Analysis Is Microsoft preparing to school Skype in technology that it recently described as the "next generation of unified comms", or has the company spotted a hole in its VoIP strategy that can only be filled by an expensive acquisition?
Worse than that, might Redmond simply be circling Skype with a potential multi-billion dollar deal in an effort to bag the company before its webby rivals Google and Facebook dive in?
Rumours about talks between Skype and several high profile internet firms have been ricocheting around for some time now. Most recently, it looked as though Facebook and Google might slug it out in a sweaty dancefloor grab for Skype.
Partnerships rather than a quick buyout looked more likely, up until now. Skype seemingly made its intentions pretty clear last year: to take the company public, eventually. In the meantime, its valuation has rocketed in line with other social media properties such as LinkedIn and, of course, Facebook.
As I've previously noted, all the noise and chatter among the networking2.0 classes may simply have been an effort, orchestrated by Skype's CEO Tony Bates, to woo a big name buyer to its door.
If a report in today's Wall Street Journal proves to be correct, Skype's daddy could soon be Microsoft, which is reportedly ready to part with between $7bn to $8bn to acquire the Luxembourg-based company.
Should such a merger take place, immediate questions arise about what this means for Microsoft's own unified comms platform – in the shape of Lync, which has undergone a recent rebranding, having been folded into the software giant's Office 365 beta effort last year.
Indeed, just last November, Microsoft wheeled out Bill Gates to anoint its software, which was previously dubbed Office Communications Server.
The Lync product, according to Microsoft's official blurb, brings together instant messaging, presence, audio, video, web conferencing and voice under one roof.
So would Skype's technology complement that existing service, or might it altogether replace Lync?
Gates made the following hyperbolic statement about Lync last year: "Unified communications is far stronger today than when we started on this path.
"This is probably the most important thing to happen for the office worker since the PC came along."
Six months on, and Microsoft could be on the verge of buying Skype. If it's true, is MS acknowledging to the world that the path it has been on with Lync – which is supposed to be slotted into the finalised version of Office 365 later this year – was ultimately a dead end in development terms? And is Skype the only way out of that technology dirge?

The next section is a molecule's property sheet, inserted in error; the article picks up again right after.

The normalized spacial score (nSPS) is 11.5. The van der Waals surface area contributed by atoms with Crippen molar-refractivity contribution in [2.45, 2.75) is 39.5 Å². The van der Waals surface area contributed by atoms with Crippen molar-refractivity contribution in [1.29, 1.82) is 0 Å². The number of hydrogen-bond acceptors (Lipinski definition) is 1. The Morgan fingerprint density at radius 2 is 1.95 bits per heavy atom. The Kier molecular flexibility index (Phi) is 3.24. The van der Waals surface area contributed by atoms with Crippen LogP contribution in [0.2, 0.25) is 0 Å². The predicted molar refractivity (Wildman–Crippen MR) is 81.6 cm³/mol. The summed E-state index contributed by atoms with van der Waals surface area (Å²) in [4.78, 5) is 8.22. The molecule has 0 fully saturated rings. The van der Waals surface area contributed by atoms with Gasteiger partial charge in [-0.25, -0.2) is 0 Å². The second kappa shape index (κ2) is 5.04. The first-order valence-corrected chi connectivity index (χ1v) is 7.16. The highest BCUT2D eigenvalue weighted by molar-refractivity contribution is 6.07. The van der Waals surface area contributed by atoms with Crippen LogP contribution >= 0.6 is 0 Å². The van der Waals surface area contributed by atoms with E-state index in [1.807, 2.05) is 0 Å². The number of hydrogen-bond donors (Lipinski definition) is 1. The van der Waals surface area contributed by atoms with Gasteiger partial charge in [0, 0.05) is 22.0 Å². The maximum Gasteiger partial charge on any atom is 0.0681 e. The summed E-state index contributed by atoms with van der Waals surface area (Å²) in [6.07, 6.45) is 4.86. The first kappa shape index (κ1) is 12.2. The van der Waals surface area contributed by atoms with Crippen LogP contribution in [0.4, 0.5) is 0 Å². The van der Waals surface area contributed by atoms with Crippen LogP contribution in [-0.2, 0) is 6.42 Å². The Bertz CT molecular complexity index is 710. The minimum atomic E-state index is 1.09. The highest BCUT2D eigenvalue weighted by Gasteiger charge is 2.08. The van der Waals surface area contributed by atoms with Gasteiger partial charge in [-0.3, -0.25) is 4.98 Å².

Alternatively, Redmond simply believes that VoIP is the final piece of the jigsaw for its unified comms strategy – albeit a massively expensive piece.
There's more, so much more
And Skype could find its way into a mass of other Microsoft product lines. It could form the basis for a Apple Facetime competitor for Windows Phone 7 and flesh out the Windows messenger offering. It could also extend the Xbox Live service.
On the other side of the walled garden famously erected by Skype, readers might want to consider the VoIP company's inglorious record of serving its parent obediently.
In September 2005, online auction house eBay baffled many when it bought Skype for $2.6bn. When earnouts were included, the company actually paid over $3bn for the VoIP outfit. A little over two years later, eBay wrote off $1.43bn of the value of the acquisition.
By September 2009, eBay finally offloaded a majority stake in Skype to a gaggle of investors in a deal that valued the VoIP outfit at $2.75bn. The online tat bazaar kept a 35 per cent stake in Skype and got $1.9bn in cash for its trouble.
At the time eBay predicted that Skype would be making $1bn in revenues by 2011.
But cut to Skype's IPO statement filing in August 2010 and it was clear that the popular VoIP outfit remained wide of that mark.
In the first six months of 2010, it pulled in net sales of $406.2m and net income of $13.2m. Skype scored 2009 revenues of $719m, but also lost $99m in the same year.
And that just about brings us up-to-date, other than to point out that Skype said in March this year it would begin testing advertising on its service, which has recently drawn criticism from some of its users for not being as stable as it once was.
Since then, early stage talks with Google and Facebook have been cited. But Microsoft swooping in to buyout the firm, really?
Returning to Skype's IPO statement from last year offers a reminder that the two companies have more in common than they might seem to do on the surface.
Skype's current general manager David Gurlé worked at Microsoft for four years. He founded and ran Redmond's real time communications business in the early Noughties. Perhaps there is some synergy in a potential merger, after all. ®